Plastic party bags and useless loot no longer coming to the party. 

And what we’re teaching our kids.


Times are changing. Those plastic party gift bags and 1 minute toys we used to use to say “thank you” to our guests, are no longer as attractive as they used to be. A toy made so cheaply and designed so poorly, entertains our little ones for such a short amount of time and then, boom, we’re dealing with the emotional fallout and a broken toy to boot.

Convenient? Well, not really. Bulk items leave us with left over toys and flimsy party bags of little use. These toys are made so quickly that care isn’t always taken to make sure it is in working order.

Is it to cater to their attention spans? No. Our kids are keen to play for much longer than these little party trinkets allow.

Given the chance, shouldn’t we be encouraging children to look after their toys? Sending the plastic bags and plastic party toys to landfill is surely setting them up to be ok with creating more waste that will then have to be dealt with, environmentally, in the near future. Let’s teach them respect for the gifts they receive and give their treasures a ‘home’. Are we teaching them to pick quality when we gift them such ‘cheap’ toys? Should we be teaching them about how easy sustainability actually is?

So what could you give as a ‘long life’ gift?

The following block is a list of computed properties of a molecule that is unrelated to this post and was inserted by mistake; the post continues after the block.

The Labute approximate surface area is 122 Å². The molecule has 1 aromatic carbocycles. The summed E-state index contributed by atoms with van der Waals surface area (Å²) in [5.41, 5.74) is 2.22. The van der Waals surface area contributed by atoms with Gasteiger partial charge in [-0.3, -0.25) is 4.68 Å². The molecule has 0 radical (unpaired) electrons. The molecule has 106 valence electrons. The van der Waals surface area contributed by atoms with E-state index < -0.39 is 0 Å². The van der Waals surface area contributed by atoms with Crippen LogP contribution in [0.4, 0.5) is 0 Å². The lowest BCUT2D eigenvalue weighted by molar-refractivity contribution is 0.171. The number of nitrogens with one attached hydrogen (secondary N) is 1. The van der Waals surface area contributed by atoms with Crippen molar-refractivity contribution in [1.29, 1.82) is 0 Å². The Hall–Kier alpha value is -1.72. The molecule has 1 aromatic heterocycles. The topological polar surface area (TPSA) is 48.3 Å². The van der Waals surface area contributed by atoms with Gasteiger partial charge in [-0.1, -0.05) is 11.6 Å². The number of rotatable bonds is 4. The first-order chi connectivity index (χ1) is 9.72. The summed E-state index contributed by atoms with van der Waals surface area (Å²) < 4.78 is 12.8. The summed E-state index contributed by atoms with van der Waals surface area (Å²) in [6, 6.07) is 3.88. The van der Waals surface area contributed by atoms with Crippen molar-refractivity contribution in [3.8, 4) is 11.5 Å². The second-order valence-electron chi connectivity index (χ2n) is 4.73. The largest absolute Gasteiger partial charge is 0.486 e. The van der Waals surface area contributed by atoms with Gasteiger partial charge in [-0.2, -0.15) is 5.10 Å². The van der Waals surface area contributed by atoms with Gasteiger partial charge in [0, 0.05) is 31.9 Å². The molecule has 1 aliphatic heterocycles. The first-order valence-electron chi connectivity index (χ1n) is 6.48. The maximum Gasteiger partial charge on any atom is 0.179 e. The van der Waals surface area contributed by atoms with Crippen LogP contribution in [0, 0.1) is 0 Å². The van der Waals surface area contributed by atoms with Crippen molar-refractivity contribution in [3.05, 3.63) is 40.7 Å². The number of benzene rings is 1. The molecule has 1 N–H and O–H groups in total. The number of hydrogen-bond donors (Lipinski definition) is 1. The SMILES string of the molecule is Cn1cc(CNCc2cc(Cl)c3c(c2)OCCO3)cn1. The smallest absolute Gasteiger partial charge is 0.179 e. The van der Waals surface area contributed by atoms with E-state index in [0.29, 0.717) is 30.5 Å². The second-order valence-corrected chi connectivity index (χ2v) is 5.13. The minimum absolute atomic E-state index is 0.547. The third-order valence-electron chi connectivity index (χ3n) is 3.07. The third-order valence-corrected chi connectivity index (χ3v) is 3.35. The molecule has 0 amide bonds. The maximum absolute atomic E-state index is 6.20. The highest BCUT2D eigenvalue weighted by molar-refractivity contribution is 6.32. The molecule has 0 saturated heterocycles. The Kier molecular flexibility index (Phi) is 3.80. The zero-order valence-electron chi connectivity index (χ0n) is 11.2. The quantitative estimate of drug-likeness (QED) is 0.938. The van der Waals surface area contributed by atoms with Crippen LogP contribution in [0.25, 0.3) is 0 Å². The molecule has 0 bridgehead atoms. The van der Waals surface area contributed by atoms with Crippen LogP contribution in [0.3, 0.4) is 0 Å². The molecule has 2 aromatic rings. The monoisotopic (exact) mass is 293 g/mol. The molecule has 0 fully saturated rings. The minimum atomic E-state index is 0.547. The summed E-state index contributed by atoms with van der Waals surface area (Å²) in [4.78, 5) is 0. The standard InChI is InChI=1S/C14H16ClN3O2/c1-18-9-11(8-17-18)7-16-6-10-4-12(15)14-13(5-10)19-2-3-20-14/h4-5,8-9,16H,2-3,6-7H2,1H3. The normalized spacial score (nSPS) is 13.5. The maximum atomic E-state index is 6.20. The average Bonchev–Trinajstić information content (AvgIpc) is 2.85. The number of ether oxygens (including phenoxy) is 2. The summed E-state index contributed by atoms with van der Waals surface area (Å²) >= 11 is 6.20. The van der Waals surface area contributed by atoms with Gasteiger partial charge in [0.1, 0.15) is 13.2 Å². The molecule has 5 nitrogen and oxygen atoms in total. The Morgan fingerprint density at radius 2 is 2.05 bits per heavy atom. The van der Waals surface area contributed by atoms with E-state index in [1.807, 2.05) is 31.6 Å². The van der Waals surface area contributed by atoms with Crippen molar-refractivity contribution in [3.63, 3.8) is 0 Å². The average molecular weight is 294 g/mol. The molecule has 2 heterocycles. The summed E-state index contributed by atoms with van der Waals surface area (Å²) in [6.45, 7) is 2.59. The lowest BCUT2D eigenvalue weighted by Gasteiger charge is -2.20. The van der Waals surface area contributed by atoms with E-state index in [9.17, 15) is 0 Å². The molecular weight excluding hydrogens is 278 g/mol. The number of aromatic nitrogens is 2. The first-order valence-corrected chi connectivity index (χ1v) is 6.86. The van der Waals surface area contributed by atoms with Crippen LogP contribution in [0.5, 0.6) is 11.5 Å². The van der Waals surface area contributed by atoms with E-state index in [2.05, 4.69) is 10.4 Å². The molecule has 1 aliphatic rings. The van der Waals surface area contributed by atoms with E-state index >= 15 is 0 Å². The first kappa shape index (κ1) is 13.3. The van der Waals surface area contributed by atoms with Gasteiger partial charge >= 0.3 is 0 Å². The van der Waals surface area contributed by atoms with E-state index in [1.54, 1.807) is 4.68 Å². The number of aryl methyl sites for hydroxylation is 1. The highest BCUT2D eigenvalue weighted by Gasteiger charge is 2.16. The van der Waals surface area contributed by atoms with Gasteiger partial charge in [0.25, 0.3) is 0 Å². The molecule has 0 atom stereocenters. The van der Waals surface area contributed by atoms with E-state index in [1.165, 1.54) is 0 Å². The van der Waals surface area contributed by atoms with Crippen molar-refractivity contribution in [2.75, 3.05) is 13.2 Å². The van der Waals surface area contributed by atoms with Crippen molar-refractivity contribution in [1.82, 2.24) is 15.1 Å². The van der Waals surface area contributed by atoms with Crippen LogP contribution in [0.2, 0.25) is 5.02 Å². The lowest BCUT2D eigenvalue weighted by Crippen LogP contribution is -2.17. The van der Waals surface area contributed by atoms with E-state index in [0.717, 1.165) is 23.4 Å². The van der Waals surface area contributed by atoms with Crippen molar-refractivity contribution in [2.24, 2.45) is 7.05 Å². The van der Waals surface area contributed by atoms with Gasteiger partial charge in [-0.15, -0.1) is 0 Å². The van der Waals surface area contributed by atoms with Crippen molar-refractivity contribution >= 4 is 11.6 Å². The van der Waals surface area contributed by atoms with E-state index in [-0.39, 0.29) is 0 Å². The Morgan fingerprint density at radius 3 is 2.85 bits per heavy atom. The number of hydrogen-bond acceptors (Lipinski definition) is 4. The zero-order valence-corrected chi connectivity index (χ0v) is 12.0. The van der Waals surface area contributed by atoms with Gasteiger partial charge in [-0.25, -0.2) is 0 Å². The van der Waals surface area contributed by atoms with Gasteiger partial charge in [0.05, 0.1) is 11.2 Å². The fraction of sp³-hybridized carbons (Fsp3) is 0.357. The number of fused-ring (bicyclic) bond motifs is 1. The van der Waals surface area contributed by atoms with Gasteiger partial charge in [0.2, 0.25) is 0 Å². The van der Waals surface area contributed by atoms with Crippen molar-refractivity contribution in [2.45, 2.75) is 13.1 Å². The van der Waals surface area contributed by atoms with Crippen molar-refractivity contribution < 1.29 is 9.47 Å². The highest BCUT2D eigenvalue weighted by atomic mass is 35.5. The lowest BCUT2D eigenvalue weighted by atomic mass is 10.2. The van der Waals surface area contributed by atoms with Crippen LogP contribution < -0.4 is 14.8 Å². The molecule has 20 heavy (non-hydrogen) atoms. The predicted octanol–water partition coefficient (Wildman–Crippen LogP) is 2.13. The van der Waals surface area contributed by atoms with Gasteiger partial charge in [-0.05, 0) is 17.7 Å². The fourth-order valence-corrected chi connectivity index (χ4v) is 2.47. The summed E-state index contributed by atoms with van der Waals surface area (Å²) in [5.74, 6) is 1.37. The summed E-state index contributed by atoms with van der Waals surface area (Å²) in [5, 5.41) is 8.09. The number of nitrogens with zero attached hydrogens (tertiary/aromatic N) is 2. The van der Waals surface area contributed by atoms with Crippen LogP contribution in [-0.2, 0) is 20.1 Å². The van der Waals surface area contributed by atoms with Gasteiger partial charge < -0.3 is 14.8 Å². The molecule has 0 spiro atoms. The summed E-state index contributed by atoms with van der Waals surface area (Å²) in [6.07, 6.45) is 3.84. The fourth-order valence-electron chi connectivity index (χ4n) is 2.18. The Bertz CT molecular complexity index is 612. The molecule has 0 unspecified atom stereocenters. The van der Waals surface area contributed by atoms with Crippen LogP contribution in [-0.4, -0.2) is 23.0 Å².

• Mini pencils
  • Hair scrunchies/accessories

  • Play dough
  • Dough Stamps
  • Wooden wands
  • Bath Bombs
  • DIY keyring
  • Ribbon rings
  • Seed kits
  • Bookmarks
  • Metal tiaras (I did this and I STILL see them on little friends a year on!)
  • Photo frames
  • Yoyos (yip, still on the list, just make sure they’re useable!)
  • River stones to paint
  • Silicone Straws
  • Little books

I created The Party Godmother because I wanted families to have another avenue for long life gifts and handcrafted to boot. Hair scrunchies, dough stamps, wooden wands, DIY keyrings, ribbon rings and of course, fabric party bags.

And then of course there’s the option of NOT giving a goody bag. After playing the activities, hanging out with their friends and eating delicious food, do we really need to give them a thank you bag at the end? Personally, I like to weave at least one of their thank you gifts into the activities they do through some kind of craft and/or winnings. Recently, at my child’s party, I had each child decorate their own bag tag and then attach it to a fabric party bag that they could add any winnings or craft into. Every kid was creating their own custom goody bag!

Whatever suits you, choosing a more sustainable option helps teach our children to look after their things, to enjoy quality over quantity and lets us prepare for a future with less waste to manage.


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